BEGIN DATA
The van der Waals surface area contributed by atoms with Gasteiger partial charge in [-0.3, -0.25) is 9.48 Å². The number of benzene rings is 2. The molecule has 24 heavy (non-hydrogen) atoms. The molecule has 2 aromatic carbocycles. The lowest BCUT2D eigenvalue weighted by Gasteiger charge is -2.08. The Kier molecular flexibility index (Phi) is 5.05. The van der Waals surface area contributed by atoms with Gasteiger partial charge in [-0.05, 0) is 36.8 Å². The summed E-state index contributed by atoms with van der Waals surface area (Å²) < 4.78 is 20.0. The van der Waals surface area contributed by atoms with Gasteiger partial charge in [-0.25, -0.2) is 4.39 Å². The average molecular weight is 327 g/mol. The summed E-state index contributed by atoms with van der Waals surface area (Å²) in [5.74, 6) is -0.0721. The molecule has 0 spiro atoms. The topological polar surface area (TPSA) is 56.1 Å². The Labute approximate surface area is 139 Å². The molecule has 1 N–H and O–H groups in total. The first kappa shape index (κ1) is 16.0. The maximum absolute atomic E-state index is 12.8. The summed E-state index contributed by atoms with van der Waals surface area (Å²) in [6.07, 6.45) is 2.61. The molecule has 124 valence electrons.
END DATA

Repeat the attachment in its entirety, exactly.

The van der Waals surface area contributed by atoms with Gasteiger partial charge in [-0.3, -0.25) is 9.48 Å². The number of benzene rings is 2. The molecule has 24 heavy (non-hydrogen) atoms. The molecule has 2 aromatic carbocycles. The lowest BCUT2D eigenvalue weighted by Gasteiger charge is -2.08. The Kier molecular flexibility index (Phi) is 5.05. The van der Waals surface area contributed by atoms with Gasteiger partial charge in [-0.05, 0) is 36.8 Å². The summed E-state index contributed by atoms with van der Waals surface area (Å²) < 4.78 is 20.0. The van der Waals surface area contributed by atoms with Gasteiger partial charge in [-0.25, -0.2) is 4.39 Å². The average molecular weight is 327 g/mol. The summed E-state index contributed by atoms with van der Waals surface area (Å²) in [5.74, 6) is -0.0721. The molecule has 0 spiro atoms. The topological polar surface area (TPSA) is 56.1 Å². The Labute approximate surface area is 139 Å². The molecule has 1 N–H and O–H groups in total. The first kappa shape index (κ1) is 16.0. The maximum absolute atomic E-state index is 12.8. The summed E-state index contributed by atoms with van der Waals surface area (Å²) in [6.07, 6.45) is 2.61. The molecule has 124 valence electrons.